Going Old School this week, as opposed to....

Pinocchio (1940)

Who didn't go to school at all.

Soundtrack/Score/Music: 7

Story/Screenplay/Narrative: 5.5

Characters/Characterization/Voice-Acting: 7

Art Direction/Design: 9.5

Themes/Archetypes/ Artistic Interpretation: 6

From RM:

This is a hard one to grade. It's the 2nd Disney film, chronologically, and isn't complete shit, so it has enjoyed the sort of mythos that Snow White and Bambi have enjoyed. This makes it harder to look at it objectively, and delve into the problems of this film, which as you can see from above, are mostly plot based.

So, plot. Pinocchio is the story of, well, Pinocchio, the little wooden boy who is blessed with life by The Blue Fairy, and embarks on a quest to become a "real boy" (Even though he can cry, sneeze, and do everything short of bleed) to please Gepetto, his carver/father. In order to achieve the hemophilia he so desires, he is told to behave and learn right from wrong, and to this end, is appointed a shifty bum of an insect named Jiminy Cricket to be the physical manifestation of his non-existent conscience. Then Pinocchio embarks on a series of misadventures that take him through the dark underbelly of show business, the burgeoning donkey slave trade, the perils of playing pool (with a capital P and that stands for....wait), and learning how to scald the trachea of a massive whale. He then sacrifices his life to save Gepetto, and is granted Realhood, and much dancing and clockwork music ensues. Cue credits.

I have three problems with this film, which I shall call the three Ps: Plot, Pinocchio, and Pa-Jiminy Cricket. The plot, while not as deficient as it's rating may suggest, is wounded by its jarringly episodic nature. Fade to blacks, characters disappearing forever, and disjointed segues from one moment to the next make it difficult to follow anything other than our hero and his mite mate. Which brings us to problems 2 and 3. Pinocchio is about as interesting as, well, a piece of wood. He doesn't really do much, and until the very end, most of his problems are solved for him, which, if it is the point, seems to be counterintuitive to the whole "know right from wrong", concept. So, his main tool in that growth is Jiminy "Face of the Franchise" Cricket. And don't get me wrong, "When You Wish Upon A Star"deserves every bit of love it gets as an iconic song. However, Jiminy is originally created as a character who is a bit of a bum, and it seems like his growing up is just as important as Pinocchio's. But he quickly becomes Mr. Moral Absolute, and ends up relying on the help of others just as much as Pinocchio. Also, while Cliff Edwards (the voice of JC) is wonderful for the songs, his folksy tones and "Aw Shuckses" takes away from a character that could have been even more than he was.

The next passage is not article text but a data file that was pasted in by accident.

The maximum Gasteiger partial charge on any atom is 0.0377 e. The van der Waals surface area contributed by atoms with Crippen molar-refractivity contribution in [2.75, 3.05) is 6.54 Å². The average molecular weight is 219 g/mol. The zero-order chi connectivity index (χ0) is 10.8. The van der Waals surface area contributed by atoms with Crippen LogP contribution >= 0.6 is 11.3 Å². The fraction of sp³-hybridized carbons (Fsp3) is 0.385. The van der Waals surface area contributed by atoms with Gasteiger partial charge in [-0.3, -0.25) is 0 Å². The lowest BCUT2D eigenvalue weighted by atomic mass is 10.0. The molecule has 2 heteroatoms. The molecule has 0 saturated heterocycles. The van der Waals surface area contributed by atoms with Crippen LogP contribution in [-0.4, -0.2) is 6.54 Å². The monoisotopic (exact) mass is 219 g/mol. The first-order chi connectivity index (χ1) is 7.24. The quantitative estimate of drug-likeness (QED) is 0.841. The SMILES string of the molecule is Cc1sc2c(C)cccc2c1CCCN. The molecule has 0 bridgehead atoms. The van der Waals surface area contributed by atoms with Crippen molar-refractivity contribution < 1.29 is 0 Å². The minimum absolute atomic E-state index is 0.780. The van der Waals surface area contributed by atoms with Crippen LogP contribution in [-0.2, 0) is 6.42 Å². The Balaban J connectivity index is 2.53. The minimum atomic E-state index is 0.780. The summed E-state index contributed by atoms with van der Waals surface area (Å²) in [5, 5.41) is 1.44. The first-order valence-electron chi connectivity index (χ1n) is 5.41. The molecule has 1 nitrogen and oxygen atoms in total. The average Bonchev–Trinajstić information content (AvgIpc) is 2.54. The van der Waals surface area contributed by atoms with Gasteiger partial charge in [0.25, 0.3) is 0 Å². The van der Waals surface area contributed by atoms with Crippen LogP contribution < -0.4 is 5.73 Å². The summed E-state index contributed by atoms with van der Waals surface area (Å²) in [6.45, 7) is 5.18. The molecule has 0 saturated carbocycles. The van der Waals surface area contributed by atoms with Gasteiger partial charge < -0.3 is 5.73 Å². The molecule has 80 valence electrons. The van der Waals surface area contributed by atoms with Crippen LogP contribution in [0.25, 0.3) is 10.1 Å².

From Wiry:

I remember, once upon a time, thinking that Pinocchio was a very scary movie. There's Monstro, of course, but I think the most terrifying bits are the ones that show the mutability of the human frame. In other words, mostly the bits with the boys turning into asses. But also, the whole nose thing would be pretty unnerving if there wasn't a vacant-eyed, transparent blonde with reality-altering powers hanging about too.

One of the things I found myself enjoying this time around was the odd sort of world in which the story takes place - there's little bits of everything. You have the Blue Fairy, who looks like Snow White gone platinum, alongside all these other human characters who are far closer to caricatures with their big, bulbous noses or buck teeth. Then you have the anthropomorphic kitties and foxes and crickets who have odd relationships with inanimate women. It's a world where magical things can happen either via straight-up magic (the fairy's) but also hard drugs (hee-haw). So, lots of fun stuff going on there.

I'm not a huge fan of the film on the whole, though. As RM touches on above, its episodic nature renders things a bit choppy. One gets the feeling the story is marching off to some new thing before the previous thing is even complete (note, for example, that none of the problems of the antagonists are ever really solved - Stromboli continues on his merry way, the Coachman absconds with all those naughty boys to the salt mines, and Monstro lives to fight another day). Sure, P manages to learn how to be an obedient, brave, ideal, blah blah boy, but he certainly doesn't learn how to finish things. On the other hand, a little boy can't really be expected to solve every issue that comes along, and maybe it's just my modern temperament that drives a desire for the plot to be wrapped up in a cute little package.

But, you know what? Oh well. It doesn't change the fact that the whole thing's pretty uneven (note the lack of any songs whatsoever in the second half - where's Monstro's rousing bass soliloquy on the lonely life of a whale?) and I really, really hate Jiminy Cricket. Maybe it's because his old-fashioned folksiness grates on me, and he also had a presence in the abomination that is Fun and Fancy Free (indeed free of both fun and fancy). Would it have been so hard to go a little further with the womanizing bum thing? Ah, well. We'll always have Honest John.

Final Grade: B

Final Rankings:
1.) The Lion King
2.) The Hunchback of Notre Dame
3.) Snow White & the Seven Dwarfs
4.) Lady and The Tramp
5.) The Great Mouse Detective
6.) Pinocchio
7.) The Jungle Book
8.) Mulan
9.) Fun & Fancy Free


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